One million dollars a year in compensation may not seem like very much anymore. Almost every public company CEO makes that much. So do countless bankers, hedge fund managers and venture capitalists. However, in the world of nonprofits, the issue of what people are paid often gets more sticky. Because of that, the fact that nine public college presidents each made more than $1 million last year will not go unnoticed.
The Chronicle of Higher Education released its new “Executive Compensation at Public Colleges” fiscal year 2013 edition. The Chronicle reviewed pay at 227 public universities and systems.
Among the nine paid more than $1 million:
- Gordon Gee of Ohio State at $6.057 million
- Bowen Loftin of Texas A&M/College Station at $1.636 million
- Hamid A. Shirvani, the Chancellor of North Dakota University system, at $1.311 million (since retired)
- Renu Khator, the Chancellor and President at University of Houston’s main campus, at $1.266 million
- Sally Mason from the University of Iowa at $1.140 million
- Michael A. McRobbie, the President of Indiana University at Bloomington, at $1.112 million
- Michael Adams of the University of Georgia at $1.075 million
- V. Gordon Moulton, the President of the University of South Alabama, at $1.072 million (since retired)
- Mary Sue Coleman at the University of Michigan at $1.037 million
Most of the highest paid college presidents have had their jobs for a fairly long time. Of the nine, only two took their jobs after the start of 2010. Three have been in place for more than a decade. And several are likely near the end of their tenures; two have departed already.
Among the most notable aspects of the highest paid public college presidents is that several came from systems in very small states. Iowa belongs on that list, as does North Dakota. At the other end of the million-plus club are people who run huge systems like the University of Michigan.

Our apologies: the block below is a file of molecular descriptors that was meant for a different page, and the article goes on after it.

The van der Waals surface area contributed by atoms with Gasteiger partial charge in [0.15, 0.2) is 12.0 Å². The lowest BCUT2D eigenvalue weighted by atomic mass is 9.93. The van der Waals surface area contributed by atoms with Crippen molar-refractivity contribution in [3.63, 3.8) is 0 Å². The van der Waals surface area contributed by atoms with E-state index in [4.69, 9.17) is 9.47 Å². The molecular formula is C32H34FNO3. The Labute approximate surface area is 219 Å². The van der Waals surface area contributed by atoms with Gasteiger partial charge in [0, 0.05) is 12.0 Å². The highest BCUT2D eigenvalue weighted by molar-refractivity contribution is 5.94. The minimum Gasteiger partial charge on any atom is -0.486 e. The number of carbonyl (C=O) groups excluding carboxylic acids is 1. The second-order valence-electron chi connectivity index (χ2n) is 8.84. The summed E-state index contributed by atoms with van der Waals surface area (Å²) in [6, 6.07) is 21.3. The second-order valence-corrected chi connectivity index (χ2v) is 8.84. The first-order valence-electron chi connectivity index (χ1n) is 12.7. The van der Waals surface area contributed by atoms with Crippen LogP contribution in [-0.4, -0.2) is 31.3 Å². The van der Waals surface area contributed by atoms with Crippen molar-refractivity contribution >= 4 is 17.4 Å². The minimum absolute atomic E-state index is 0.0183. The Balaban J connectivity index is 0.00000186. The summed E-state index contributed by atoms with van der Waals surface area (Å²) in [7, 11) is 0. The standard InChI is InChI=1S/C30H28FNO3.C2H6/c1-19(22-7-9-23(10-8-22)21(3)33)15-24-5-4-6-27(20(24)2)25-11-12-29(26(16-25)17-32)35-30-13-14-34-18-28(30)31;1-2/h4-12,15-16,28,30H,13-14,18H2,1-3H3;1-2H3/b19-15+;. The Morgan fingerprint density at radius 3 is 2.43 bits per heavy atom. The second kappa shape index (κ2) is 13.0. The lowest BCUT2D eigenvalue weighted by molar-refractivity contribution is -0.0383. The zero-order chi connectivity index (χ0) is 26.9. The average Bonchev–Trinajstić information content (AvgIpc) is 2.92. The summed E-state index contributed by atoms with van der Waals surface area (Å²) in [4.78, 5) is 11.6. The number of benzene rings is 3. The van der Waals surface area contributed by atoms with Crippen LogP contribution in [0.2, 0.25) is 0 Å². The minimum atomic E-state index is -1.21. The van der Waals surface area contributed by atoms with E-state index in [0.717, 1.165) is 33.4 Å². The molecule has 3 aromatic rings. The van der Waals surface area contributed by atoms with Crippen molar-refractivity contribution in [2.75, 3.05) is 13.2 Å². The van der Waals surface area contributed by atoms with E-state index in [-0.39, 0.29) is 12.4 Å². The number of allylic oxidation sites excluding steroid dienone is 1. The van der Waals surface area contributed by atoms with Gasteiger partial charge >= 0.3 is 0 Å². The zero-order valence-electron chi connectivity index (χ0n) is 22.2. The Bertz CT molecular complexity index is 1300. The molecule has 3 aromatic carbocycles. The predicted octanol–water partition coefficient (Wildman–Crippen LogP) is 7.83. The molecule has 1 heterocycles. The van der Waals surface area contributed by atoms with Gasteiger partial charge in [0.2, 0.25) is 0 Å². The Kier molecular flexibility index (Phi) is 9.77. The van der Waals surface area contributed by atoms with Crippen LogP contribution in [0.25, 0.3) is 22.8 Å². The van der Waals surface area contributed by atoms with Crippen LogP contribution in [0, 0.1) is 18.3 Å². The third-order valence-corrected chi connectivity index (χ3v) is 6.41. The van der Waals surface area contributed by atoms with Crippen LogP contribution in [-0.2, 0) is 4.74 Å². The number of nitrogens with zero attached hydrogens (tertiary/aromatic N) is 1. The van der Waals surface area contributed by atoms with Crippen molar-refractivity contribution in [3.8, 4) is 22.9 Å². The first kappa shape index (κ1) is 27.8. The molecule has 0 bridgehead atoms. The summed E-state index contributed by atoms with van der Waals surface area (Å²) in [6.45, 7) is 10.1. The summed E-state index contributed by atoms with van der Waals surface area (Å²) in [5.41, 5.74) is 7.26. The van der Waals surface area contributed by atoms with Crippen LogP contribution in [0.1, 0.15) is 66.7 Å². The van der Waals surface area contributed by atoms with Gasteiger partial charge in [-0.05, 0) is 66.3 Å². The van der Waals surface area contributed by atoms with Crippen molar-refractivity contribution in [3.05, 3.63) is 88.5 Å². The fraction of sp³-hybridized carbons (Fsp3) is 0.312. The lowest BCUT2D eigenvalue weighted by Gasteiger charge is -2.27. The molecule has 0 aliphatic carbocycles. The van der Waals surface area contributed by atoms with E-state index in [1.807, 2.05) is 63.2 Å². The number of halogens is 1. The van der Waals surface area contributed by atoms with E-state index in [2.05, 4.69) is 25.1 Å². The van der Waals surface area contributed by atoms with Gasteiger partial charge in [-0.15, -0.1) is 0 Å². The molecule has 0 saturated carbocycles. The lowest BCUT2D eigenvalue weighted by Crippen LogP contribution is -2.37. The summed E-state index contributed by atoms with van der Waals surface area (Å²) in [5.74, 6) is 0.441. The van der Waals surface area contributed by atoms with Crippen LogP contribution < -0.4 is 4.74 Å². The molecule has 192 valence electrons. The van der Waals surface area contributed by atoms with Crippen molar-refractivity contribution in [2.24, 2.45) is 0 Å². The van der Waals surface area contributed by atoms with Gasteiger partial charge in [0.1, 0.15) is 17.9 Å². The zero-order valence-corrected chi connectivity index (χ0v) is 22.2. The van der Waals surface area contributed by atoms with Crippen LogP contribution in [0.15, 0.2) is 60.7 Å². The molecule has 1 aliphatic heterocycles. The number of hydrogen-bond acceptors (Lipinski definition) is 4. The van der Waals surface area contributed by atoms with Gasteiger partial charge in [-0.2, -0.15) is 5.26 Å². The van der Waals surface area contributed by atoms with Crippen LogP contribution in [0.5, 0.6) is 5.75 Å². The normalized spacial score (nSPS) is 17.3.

Not a single president of a public college got a base salary of more than $1 million in 2013. The rate of base pay compensation ranged from 14% (Gordon Lee) to 58% (Mary Lee Coleman). “Deferred pay” was the largest single category of additional compensation.
Some people may actually look at these figures and ask why these college presidents are not paid more, since they are responsible for something as critical as educating hundreds of thousands of people. After all, many university basketball coaches make more than a million a year, and in some cases, several times that.
On the other hand, public education is a calling as much as a career. At the bottom of the Chronicle’s list is F. King Alexander, the President and Chancellor of the Louisiana State University at Baton Rouge, who made $14,684 last year.
These data show the total compensation received in the 2013 fiscal year by 257 chief executives at 227 public universities and systems in the United States. Fiscal years typically run from July 1 to June 30, but can vary by institution.
The Chronicle surveyed institutions to collect these public data. Our analysis included all public doctoral universities in the United States and all state college and university systems or governing boards with at least three campuses and 50,000 total students in the 2011-12 academic year. This is a slightly expanded group of institutions than in prior years. Some institutions did not respond to repeated public-records requests for compensation information and therefore are excluded from these data.